Can my workplace force me to go on unpaid medical leave instead of placing me in an in-house position since I am currently unable to drive?

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Can my workplace force me to go on unpaid medical leave instead of placing me in an in-house position since I am currently unable to drive?

Today my doctor has restricted my driving for a minimum of 2 weeks as I may have a seizure disorder. My job requires the use/access to a vehicle as I am in outside sales. Upon giving them the note from my doctor they are forcing me on unpaid medical leave and removing any commissions I have earned this week as someone else needs to get the proofs of ads signed (but apparently the 5 weeks of me working to sign these customers does not matter). Anyway, I have disability insurance through work but apparently this won’t apply here. They told me there are no inhouse positions; I know there are.

Asked on July 24, 2012 under Employment Labor Law, New York


SJZ, Member, New York Bar / FreeAdvice Contributing Attorney

Answered 10 years ago | Contributor

It does not matter whether or not there are in-house positions; an employer is not required to give a different job to an employee who cannot do the job for which he/she was hired. An employer does need to provide "reasonable accomodations" to an employee with a disability, but that is no more than making some changes to how a job is done, or providing some assistive technology to help the employee, if such is not too expensive or disruptive, and if such will enable the employee to do his or her job. Examples include:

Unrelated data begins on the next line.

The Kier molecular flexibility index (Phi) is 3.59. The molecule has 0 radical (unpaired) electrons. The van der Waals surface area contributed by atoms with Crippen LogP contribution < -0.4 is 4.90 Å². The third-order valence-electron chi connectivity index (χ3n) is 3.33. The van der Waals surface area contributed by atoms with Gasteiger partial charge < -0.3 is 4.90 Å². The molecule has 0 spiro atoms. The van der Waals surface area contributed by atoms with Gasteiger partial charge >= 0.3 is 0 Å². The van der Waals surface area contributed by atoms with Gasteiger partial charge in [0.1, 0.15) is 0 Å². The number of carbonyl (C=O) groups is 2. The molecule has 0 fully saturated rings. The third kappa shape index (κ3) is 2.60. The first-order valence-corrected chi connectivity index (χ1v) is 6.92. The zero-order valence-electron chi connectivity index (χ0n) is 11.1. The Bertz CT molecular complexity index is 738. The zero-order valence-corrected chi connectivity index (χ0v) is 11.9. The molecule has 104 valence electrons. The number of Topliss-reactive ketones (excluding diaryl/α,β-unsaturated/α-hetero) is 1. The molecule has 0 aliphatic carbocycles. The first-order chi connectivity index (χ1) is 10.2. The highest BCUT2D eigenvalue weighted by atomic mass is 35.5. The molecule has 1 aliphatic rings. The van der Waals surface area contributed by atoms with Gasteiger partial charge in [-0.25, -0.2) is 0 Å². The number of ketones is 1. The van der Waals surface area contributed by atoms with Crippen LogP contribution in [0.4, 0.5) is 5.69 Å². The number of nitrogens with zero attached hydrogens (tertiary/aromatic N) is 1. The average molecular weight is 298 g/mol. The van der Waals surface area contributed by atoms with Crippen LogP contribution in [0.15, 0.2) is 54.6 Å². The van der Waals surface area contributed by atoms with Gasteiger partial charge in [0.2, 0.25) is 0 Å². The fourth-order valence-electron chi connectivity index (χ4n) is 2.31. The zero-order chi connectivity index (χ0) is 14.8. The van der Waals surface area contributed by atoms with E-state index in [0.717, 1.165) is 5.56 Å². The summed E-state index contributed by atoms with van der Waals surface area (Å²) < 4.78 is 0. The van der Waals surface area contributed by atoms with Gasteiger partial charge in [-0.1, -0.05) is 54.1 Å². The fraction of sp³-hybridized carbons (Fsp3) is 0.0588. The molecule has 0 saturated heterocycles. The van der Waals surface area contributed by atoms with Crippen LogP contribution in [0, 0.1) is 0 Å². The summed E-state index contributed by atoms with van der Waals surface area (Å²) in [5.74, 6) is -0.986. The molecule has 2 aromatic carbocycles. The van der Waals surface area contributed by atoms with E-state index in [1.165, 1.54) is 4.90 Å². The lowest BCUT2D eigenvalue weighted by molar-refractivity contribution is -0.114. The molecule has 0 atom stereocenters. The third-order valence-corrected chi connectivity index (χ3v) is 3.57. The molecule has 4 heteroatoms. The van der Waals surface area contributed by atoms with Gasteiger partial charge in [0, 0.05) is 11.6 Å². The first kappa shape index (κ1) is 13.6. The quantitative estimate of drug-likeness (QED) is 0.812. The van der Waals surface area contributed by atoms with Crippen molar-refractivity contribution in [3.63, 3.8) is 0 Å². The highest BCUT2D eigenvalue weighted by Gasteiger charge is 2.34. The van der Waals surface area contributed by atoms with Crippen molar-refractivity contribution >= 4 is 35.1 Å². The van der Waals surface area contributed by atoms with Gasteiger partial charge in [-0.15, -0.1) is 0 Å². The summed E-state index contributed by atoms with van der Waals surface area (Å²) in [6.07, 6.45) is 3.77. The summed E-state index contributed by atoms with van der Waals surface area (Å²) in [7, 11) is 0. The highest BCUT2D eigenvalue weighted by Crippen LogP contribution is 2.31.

* Letting a cashier, who normally stands to work, sit.

* Providing a screen that magnifies for someone with vision impairment

* If a warehouse "picker" is part of a team and has trouble bending, letting her do the waist-high shelves while other workers take the low ones.

However, if an employee simply cannot do his or her job, the employer is entitled to suspend or even terminate him or her; the employer does not need to employ and pay her when she can't do the work for which she was hired. If you need to drive for outside sales, but cannot drive, your employer may therefore suspend (unpaid medical leave) you.

As to commissions: you must be paid them in accordance with normal policy. If a sales person would not be paid commission unless he or she got the proofs of ads signed, then the employer does not need to pay you.

IMPORTANT NOTICE: The Answer(s) provided above are for general information only. The attorney providing the answer was not serving as the attorney for the person submitting the question or in any attorney-client relationship with such person. Laws may vary from state to state, and sometimes change. Tiny variations in the facts, or a fact not set forth in a question, often can change a legal outcome or an attorney's conclusion. Although has verified the attorney was admitted to practice law in at least one jurisdiction, he or she may not be authorized to practice law in the jurisdiction referred to in the question, nor is he or she necessarily experienced in the area of the law involved. Unlike the information in the Answer(s) above, upon which you should NOT rely, for personal advice you can rely upon we suggest you retain an attorney to represent you.

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